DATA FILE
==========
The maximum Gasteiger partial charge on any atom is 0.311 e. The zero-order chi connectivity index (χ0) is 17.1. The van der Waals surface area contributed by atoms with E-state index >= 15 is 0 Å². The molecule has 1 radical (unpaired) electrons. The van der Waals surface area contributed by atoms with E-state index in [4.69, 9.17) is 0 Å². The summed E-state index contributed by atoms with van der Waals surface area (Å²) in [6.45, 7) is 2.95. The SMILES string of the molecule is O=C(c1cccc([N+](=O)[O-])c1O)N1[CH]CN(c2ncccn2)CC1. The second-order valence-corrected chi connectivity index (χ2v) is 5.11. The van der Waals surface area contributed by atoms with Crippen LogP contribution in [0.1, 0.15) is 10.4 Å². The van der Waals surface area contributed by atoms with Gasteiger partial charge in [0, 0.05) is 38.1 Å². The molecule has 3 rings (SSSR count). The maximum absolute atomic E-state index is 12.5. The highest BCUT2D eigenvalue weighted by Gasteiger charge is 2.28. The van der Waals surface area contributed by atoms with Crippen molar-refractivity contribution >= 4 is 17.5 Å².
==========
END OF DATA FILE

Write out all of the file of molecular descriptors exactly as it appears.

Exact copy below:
The maximum Gasteiger partial charge on any atom is 0.311 e. The zero-order chi connectivity index (χ0) is 17.1. The van der Waals surface area contributed by atoms with E-state index >= 15 is 0 Å². The molecule has 1 radical (unpaired) electrons. The van der Waals surface area contributed by atoms with E-state index in [4.69, 9.17) is 0 Å². The summed E-state index contributed by atoms with van der Waals surface area (Å²) in [6.45, 7) is 2.95. The SMILES string of the molecule is O=C(c1cccc([N+](=O)[O-])c1O)N1[CH]CN(c2ncccn2)CC1. The second-order valence-corrected chi connectivity index (χ2v) is 5.11. The van der Waals surface area contributed by atoms with Crippen LogP contribution in [0.1, 0.15) is 10.4 Å². The van der Waals surface area contributed by atoms with Gasteiger partial charge in [0, 0.05) is 38.1 Å². The molecule has 3 rings (SSSR count). The maximum absolute atomic E-state index is 12.5. The highest BCUT2D eigenvalue weighted by Gasteiger charge is 2.28. The van der Waals surface area contributed by atoms with Crippen molar-refractivity contribution >= 4 is 17.5 Å².